Companies are owned by their shareholders. But who are the shareholders?
Companies are either 'public' or 'private'.
Private companies do not have a quoted (or 'public') share price. The owners cannot easily sell their shares, so they are of little interest for indivdual savers (although they have great interest for their private owners). Public companies can be bought and sold on a market provided for the purpose. In the UK this is the London Stock Exchange.
Only 15% of the shares on the London market are held by individuals. The rest are held by 'Funds' - collective investment vehicles, each serving the needs of a specific group of beneficiaries. Funds might be categorised as 'pension', 'retail' or 'insurance' but many hybrids exist.
One way to get a pension is to get someone else (often, in the past, your employer) to set up an investment pool to provide you with one. These investment pools are the pension funds. They are controlled by Trustees on behalf of the beneficiaries - those who are, or will be, receiving a pension.
Small private investors either found it difficult to invest in a wide enough range of shares to spread their risk or were persuaded that they did not have the expertise to invest themselves. Thus grew up the retail investment funds (of which unit trusts are typical).
If you insure your life you will (hopefully) pay premiums for many years before your descendants get any cash back. This leaves the insurance companies with surplus cash to be set aside to pay future claims. That is the origin of insurance funds.
It was a natural development for insurance companies to marry that position as an investor with their sales and distribution networks to become big players in the retail investment market. Their three main business strands are:
- marketing retail investment funds indistinguishable from those of the regular providers (called 'managed funds'),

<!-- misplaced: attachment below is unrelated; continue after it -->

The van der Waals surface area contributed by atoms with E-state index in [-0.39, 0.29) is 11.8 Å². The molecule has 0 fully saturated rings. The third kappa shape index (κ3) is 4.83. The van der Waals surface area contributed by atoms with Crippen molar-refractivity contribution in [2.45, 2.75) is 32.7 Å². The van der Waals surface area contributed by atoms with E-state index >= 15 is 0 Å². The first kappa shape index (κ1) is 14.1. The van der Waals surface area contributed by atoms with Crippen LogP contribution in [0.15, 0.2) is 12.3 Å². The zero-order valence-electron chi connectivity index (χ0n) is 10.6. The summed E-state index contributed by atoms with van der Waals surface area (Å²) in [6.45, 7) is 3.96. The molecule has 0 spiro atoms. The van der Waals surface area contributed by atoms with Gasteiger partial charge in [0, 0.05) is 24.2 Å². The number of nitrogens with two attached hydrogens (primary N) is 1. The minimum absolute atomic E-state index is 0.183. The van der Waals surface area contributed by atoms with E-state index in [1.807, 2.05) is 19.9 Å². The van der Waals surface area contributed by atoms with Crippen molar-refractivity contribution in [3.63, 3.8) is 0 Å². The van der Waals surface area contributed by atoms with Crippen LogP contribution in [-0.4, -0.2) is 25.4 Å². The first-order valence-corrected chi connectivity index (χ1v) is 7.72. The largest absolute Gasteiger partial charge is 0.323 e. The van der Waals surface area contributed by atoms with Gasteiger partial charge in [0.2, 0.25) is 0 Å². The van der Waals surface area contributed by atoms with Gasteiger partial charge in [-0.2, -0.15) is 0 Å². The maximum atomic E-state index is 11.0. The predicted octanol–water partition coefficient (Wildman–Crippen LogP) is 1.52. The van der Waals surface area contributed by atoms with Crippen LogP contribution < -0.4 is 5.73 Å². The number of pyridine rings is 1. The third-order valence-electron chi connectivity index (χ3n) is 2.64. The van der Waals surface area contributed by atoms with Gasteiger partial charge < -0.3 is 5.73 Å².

- selling annuities (pensions by another name) to individuals
- devising products like with-profits policies that are hybrids of insurance and investment. The funds backing these hybrids are called 'life funds'.
.......so the beneficiaries aren't the owners
In all cases the ultimate beneficiaries are private individuals like you and me. The trustees or corporate owners of these funds are not beneficiaries. But they have all the rights of ownership over the funds' investments.
So 85% of the London market lies in the hands not of beneficiaries but of their agents. These 'agents' often belong to major corporations acting in most corners of the financial services industry. It is not difficult to see the potential conflicts of interest.
......and don't forget the traders
The efficiency of the stockmarket means that shares are tradeable commodities. The managers of many of the funds do not regard themselves as owners but as traders. So they have no interest in using their ownership rights for the long-term benefit of the business.
Much of the current weakness in the mechanisms of corporate direction and control ('corporate governance' in the jargon) can be traced to this trend.